Terror drones years away: cops

Caroline Schelle
(Australian Associated Press)


Drones monitoring crowds for terror threats are one or two years away from being deployed, Victoria Police’s counter terrorism boss says.

The new technology will keep an eagle eye on crowds at major events as part of the latest counter-terrorism policy revealed by Assistant Commissioner Ross Guenther on Wednesday.

“Being ambitious, I’d like to see them immediately, but that’s just not possible,” he told reporters.

“I anticipate a median would be one to two years but we might be able to accelerate that with the right investment.”

The drones would be able to monitor crowd movements and numbers, discern exit and entry points and collect information about behaviour.

“If someone were to approach a venue with a backpack … and departed the venue and left the backpack there, the behavioural aspect of the drone could send that information back to the command post,” Mr Guenther explained.

Frontline resources on the ground would then be able to determine if the abandoned backpack was a threat.

It is yet to be determined who would operate the drones but the senior officer did not rule out a private security firm model, such as that which operates in the UK.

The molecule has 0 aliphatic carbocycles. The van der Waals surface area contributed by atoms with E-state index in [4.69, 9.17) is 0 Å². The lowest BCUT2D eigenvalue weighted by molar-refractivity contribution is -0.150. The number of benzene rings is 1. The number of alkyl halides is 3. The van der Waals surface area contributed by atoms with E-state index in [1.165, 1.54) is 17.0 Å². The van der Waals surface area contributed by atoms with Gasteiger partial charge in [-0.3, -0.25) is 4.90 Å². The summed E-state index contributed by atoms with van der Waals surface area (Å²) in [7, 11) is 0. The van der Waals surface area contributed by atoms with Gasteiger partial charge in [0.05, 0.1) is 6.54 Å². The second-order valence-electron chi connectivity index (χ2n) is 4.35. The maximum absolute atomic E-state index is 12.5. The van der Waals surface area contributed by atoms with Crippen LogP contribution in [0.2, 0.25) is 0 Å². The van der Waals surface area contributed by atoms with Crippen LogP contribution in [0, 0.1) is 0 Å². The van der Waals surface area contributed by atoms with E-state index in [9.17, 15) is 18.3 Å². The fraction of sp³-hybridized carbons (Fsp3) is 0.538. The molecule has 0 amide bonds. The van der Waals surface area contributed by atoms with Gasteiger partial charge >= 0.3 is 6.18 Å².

The bigger-picture anti-terror strategy includes early intervention programs, with police trained to identify indicators of radicalisation.

Elite university graduates with expertise in analysis would also be recruited to help find patterns and assess threats.

“We need to get some smart young people that are very good at analysing big data,” Mr Guenther said

The role of the new Victorian Fixated Threat Assessment Centre, where police and mental health professionals work alongside each other to manage potential threats, would also be expanded.


Photo by Jason Blackeye on Unsplash


Like This